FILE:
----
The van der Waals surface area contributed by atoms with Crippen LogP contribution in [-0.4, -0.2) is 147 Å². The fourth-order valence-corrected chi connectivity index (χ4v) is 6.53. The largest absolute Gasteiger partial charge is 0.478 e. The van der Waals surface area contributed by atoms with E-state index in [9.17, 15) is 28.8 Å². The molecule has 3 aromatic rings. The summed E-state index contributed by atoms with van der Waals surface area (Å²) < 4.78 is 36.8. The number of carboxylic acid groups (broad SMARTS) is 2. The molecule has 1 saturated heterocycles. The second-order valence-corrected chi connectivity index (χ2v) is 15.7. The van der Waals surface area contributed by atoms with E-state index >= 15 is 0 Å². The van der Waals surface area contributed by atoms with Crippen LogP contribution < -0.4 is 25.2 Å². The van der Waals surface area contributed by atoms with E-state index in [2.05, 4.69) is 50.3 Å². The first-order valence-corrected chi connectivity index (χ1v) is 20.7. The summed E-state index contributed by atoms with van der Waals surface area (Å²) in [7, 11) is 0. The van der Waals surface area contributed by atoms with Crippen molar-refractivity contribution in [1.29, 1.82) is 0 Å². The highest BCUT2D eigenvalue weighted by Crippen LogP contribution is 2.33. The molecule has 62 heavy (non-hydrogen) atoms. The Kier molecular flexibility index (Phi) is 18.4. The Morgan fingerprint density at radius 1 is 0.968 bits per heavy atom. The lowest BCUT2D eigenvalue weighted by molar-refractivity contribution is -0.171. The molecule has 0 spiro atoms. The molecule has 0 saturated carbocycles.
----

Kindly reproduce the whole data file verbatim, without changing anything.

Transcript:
The van der Waals surface area contributed by atoms with Crippen LogP contribution in [-0.4, -0.2) is 147 Å². The fourth-order valence-corrected chi connectivity index (χ4v) is 6.53. The largest absolute Gasteiger partial charge is 0.478 e. The van der Waals surface area contributed by atoms with E-state index in [9.17, 15) is 28.8 Å². The molecule has 3 aromatic rings. The summed E-state index contributed by atoms with van der Waals surface area (Å²) < 4.78 is 36.8. The number of carboxylic acid groups (broad SMARTS) is 2. The molecule has 1 saturated heterocycles. The second-order valence-corrected chi connectivity index (χ2v) is 15.7. The van der Waals surface area contributed by atoms with E-state index >= 15 is 0 Å². The van der Waals surface area contributed by atoms with Crippen LogP contribution < -0.4 is 25.2 Å². The van der Waals surface area contributed by atoms with E-state index in [2.05, 4.69) is 50.3 Å². The first-order valence-corrected chi connectivity index (χ1v) is 20.7. The summed E-state index contributed by atoms with van der Waals surface area (Å²) in [7, 11) is 0. The van der Waals surface area contributed by atoms with Crippen molar-refractivity contribution in [1.29, 1.82) is 0 Å². The highest BCUT2D eigenvalue weighted by Crippen LogP contribution is 2.33. The molecule has 62 heavy (non-hydrogen) atoms. The Kier molecular flexibility index (Phi) is 18.4. The Morgan fingerprint density at radius 1 is 0.968 bits per heavy atom. The lowest BCUT2D eigenvalue weighted by molar-refractivity contribution is -0.171. The molecule has 0 spiro atoms. The molecule has 0 saturated carbocycles.